May 4, 2017
Journal of Contemporary Central and Eastern Europe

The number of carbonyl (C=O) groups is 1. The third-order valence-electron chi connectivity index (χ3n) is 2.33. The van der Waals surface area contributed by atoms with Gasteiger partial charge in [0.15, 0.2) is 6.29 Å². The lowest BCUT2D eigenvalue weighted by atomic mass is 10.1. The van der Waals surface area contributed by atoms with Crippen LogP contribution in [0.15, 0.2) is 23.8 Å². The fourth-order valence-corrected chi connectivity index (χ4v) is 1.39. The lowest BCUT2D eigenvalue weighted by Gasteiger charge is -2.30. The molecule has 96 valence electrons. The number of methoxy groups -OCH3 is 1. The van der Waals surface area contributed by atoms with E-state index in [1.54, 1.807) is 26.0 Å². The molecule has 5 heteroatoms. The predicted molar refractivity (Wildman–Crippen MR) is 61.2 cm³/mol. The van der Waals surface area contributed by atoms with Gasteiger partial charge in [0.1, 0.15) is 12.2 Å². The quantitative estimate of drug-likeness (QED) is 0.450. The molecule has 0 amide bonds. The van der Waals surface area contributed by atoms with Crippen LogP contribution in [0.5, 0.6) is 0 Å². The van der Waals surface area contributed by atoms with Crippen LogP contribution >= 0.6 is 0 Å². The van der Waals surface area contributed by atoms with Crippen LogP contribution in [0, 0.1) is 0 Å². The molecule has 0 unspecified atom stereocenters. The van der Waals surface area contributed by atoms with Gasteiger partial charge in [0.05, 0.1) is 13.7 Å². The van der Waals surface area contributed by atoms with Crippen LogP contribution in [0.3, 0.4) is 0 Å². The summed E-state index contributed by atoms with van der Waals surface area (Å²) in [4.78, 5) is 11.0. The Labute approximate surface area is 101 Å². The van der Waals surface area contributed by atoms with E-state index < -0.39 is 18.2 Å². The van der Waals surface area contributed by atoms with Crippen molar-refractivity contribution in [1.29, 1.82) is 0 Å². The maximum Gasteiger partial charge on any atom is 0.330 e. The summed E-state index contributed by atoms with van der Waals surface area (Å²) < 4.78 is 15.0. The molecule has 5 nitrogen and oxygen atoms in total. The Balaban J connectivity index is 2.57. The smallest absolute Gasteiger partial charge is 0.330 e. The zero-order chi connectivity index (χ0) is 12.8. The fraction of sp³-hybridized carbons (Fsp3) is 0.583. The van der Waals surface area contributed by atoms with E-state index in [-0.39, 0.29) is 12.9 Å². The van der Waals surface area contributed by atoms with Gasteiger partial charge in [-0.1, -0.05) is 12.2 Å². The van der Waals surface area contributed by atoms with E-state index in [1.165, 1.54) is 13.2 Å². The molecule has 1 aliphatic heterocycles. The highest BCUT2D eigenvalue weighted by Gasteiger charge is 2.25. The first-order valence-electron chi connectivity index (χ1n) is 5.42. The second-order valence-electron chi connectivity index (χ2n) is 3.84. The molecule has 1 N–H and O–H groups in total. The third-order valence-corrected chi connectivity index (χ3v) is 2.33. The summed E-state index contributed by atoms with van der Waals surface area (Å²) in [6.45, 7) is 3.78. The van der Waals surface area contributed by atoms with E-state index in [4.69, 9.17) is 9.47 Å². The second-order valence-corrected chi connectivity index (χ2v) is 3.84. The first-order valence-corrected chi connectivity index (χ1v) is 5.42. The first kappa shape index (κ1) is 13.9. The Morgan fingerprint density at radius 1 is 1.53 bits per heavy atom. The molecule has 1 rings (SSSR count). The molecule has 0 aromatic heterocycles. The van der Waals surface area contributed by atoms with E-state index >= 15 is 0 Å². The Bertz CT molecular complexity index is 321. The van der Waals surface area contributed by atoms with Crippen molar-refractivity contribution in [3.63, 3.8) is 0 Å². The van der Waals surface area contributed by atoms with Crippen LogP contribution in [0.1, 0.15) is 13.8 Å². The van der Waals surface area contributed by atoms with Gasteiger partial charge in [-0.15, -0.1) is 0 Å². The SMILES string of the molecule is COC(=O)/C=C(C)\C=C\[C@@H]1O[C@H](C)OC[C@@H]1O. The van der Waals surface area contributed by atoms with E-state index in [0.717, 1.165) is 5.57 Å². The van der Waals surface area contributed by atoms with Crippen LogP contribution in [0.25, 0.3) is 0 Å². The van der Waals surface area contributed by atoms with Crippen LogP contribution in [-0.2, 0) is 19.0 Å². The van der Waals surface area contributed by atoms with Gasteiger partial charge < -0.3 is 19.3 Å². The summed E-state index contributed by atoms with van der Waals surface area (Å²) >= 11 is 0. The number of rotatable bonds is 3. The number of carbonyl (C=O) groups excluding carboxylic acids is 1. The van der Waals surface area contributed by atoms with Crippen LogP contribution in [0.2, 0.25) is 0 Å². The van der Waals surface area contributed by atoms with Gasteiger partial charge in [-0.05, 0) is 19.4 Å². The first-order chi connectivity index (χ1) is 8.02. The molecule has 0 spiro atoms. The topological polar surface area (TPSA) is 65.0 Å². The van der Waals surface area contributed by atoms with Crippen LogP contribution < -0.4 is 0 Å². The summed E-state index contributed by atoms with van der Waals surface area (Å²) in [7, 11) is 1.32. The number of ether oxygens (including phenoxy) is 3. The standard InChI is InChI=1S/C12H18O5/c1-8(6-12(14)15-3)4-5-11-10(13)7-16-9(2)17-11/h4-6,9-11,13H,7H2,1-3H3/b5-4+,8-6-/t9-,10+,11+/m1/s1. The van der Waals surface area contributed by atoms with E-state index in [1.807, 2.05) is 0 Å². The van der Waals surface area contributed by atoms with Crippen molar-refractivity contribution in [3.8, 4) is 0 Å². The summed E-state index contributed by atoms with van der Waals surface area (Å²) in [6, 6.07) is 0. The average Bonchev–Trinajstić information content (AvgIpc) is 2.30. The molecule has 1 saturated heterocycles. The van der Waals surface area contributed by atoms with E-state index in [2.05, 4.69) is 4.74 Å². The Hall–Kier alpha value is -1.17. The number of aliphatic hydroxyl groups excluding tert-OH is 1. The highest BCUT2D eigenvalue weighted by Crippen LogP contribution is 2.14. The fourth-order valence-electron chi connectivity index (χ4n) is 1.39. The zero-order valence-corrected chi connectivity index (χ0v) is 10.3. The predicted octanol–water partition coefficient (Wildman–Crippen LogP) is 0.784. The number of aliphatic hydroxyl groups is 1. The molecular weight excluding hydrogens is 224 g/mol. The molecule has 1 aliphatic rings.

“transplantation” of Albanian organized crime was intentional and strategically coordinated. Instead, she argues that Albanian crime groups operating in the West have generally formed much more spontaneously, without close “supervision” or assistance from groups in their country of origin, and that their success outside the Balkan region is often dependent on their ability to adapt to different environments and opportunities, thereby moving away from many of the core characteristics commonly associated with Albanian organized crime. Drawing on data which suggests that many Albanian offenders turn to crime only after their migration, Arsovska also emphasizes that we need to look beyond the common stereotypes about “inherent Albanian criminality and cultures of violence” and place more weight on the role of social exclusion and media stigmatism within their host societies in explaining this link. Arsovska’s study demonstrates that while popular images of Albanian organized crime do have some basis in truth, a broad gap often exists between myth and reality. The picture painted here is not that of a single, coordinated, hierarchical and ethnically homogenous Albanian “mafia,” but of a more diverse, loosely structured, spontaneous and flexible criminal underworld, encompassing both traditional mafia-type groups, and more modern, flexible business-oriented and entrepreneurial networks who work on a principle of reciprocal solidarity, often through cooperation with criminals from a range of other ethnic groups. The high levels of violence associated with Albanian organized crime have often been linked to the Kanun, a cultural code dating back to the fifteenth century, built around traditional concepts of besa (honour) and hakmarrje (revenge). However, while Arsovska acknowledges that many Albanian criminals have selectively utilized aspects of the Kanun to justify and regulate their criminal behaviour, she makes a convincing argument that today, the younger generation of Albanian criminals are more likely to be influenced by contemporary western pop culture than by a fifteenth-century “Kanun mentality.” Researchers face numerous difficulties when attempting to conduct reliable empirical research into organized crime due to its “concealed nature,” and these difficulties naturally magnify when they attempt to adopt a broader, transnational perspective. With this in mind, Arsovska does an impressive job of cutting through the mythology and objectively analysing the reality, combining theoretical analysis with practical examples, and weaving numerous sources – from law enforcement, intelligence analysts, media, victims and criminals themselves – into an incisive, well-researched and well-written narrative which goes a long way towards answering her original question of “who, or what, is the Albanian mafia.?” The end result provides an impressive survey of the origins, nature, activities and impact of Albanian organized crime, and offers an interesting commentary on political, economic and socio-cultural change in modern Europe.